It looks and feels like a high quality bag. Materials and zippers are top notch. The Tenba site says the bag has a "tough, water-repellant nylon exterior," and it is true. The contrasting gray accents are much darker on my bag than appear on the Tenba site pics. I prefer it, since it gives a more subtle appearance to the bag. The bag is light--only two pounds! Padding is quite sufficient without taking up too much room. The bottom looks very durable, and the bag does stand up nicely. The velcro patches are very 'velcro-y.' The bad thing is that it takes some effort to open the flap, and it is noisy. The good thing is that even with the bag fully loaded, I could carry it by the handle, and it stayed closed even without the two clasps being secured. The strap is comfortable and adjustable, and the bag can be worn over either shoulder. The shoulder pad is appropriately grippy, but it does not move. Overall, a very positive first impression.

The Bag in Use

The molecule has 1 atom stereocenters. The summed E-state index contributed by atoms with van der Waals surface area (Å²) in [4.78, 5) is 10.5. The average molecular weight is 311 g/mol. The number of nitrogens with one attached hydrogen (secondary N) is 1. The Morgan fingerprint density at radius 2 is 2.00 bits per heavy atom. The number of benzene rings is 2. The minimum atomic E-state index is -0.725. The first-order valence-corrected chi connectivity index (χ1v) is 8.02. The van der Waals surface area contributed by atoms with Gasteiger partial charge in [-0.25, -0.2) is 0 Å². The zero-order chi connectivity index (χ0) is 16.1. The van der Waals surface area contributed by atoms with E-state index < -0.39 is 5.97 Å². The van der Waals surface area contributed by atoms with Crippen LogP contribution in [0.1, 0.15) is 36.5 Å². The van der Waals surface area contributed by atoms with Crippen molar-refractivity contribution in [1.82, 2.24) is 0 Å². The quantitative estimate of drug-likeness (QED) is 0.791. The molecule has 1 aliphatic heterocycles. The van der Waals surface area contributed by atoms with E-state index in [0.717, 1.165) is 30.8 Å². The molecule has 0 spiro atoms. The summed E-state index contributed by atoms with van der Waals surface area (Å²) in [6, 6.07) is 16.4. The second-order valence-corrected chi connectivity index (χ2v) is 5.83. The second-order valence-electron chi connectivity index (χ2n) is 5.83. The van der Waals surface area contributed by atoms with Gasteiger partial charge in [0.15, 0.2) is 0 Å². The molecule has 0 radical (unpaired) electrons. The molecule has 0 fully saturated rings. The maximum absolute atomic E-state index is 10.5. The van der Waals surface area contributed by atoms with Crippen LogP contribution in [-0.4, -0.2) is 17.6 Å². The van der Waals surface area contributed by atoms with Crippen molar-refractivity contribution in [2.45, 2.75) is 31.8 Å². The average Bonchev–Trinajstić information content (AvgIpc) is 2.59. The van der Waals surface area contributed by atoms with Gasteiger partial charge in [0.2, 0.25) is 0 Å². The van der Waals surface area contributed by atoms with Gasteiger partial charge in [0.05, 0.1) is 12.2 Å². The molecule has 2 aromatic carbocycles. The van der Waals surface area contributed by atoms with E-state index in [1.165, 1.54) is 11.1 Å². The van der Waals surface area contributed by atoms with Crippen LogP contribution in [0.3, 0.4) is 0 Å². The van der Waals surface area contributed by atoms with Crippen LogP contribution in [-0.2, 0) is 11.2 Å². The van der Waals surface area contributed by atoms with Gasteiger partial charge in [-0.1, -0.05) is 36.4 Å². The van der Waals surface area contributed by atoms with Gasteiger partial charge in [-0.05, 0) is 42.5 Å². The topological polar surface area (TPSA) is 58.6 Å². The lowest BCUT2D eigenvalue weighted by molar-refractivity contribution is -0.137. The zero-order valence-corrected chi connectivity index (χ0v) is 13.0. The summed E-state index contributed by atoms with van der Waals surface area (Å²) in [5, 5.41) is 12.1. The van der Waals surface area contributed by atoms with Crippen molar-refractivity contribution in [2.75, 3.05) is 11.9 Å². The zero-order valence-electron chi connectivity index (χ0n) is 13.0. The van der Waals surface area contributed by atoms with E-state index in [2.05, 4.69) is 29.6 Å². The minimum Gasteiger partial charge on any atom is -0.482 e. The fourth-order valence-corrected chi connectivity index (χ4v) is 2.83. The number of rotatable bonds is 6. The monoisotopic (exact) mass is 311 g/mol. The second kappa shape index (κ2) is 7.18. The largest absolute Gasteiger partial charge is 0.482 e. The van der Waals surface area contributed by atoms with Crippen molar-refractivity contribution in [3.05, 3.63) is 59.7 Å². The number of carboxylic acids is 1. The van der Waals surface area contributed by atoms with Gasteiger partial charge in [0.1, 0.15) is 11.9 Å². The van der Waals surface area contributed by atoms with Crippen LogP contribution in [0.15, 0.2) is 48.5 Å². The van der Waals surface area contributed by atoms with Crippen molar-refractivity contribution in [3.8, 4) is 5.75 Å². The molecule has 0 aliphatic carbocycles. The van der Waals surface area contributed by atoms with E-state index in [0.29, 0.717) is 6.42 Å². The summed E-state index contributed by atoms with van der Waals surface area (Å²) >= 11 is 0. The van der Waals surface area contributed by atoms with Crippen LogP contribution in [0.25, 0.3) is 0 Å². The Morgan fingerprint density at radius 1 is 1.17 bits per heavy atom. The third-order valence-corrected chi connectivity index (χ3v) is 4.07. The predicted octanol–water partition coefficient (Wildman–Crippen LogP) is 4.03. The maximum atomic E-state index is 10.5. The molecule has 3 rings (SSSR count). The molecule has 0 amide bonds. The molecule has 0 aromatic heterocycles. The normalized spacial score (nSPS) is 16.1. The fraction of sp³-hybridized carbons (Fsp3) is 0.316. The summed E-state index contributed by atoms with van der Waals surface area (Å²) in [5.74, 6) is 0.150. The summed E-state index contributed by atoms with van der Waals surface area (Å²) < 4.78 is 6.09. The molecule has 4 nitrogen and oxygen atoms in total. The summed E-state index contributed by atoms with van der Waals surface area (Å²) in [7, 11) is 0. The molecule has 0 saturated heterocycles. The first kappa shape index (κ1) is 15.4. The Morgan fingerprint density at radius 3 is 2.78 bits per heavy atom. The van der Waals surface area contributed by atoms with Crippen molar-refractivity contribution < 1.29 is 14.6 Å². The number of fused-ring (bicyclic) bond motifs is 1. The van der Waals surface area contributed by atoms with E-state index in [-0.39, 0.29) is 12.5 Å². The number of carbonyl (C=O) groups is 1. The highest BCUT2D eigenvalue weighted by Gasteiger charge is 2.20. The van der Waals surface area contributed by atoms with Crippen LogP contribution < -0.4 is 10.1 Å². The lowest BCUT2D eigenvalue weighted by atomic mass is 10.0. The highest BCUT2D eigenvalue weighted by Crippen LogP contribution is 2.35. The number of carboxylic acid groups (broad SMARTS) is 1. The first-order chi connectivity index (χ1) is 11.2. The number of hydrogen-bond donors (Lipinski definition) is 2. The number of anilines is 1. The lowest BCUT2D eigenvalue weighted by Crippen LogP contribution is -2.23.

The picture at the top of the page and the one below show the bag fully loaded with more stuff than I will ever be carrying around. Even with it loaded, it has been comfortable to carry around.

So what all is in the bag?

Flexible tripod, stabilizing strap, inflatable travel pillow, Pentax DAL 55-300, Pentax K-x with Sigma 10-20 f4-5.6, spare padded divider, rain cover in pouch, earbuds, business cards, hand sanitizer, K-30 battery charger and cord, pen, pencil, chapstick, rubber pad (for filter removal), 13 ultrabook, a 10x7.5 book (fits in rear pocket), Pentax K-30 with DA 18-135, lens cap, cleaning cloth, Pentax K-30 AA battery holder, 4 spare AA batteries, water bottle, string tripod, Pentax remote control, rocket blower, DA 35 f2.4, lenspen, case with 62 mm Marumi Super DHG Slim Circular Polarizer for DA 18-135, USB OTG dongle, USB SD card reader


  • Here's my review of the flexible tripod. It fits fine in the side pocket, but it--or a monopod--could fit under the flap and be held securely. There is no way to attach a travel tripod unless it were laid across the top of the bag.
  • The bag does not come with a stabilizing strap, but I use an old small camera bag strap that I can use as a waist belt and attach to the clips on each side of the bag. It keeps the bag from moving around if I'm doing some serious hiking with it.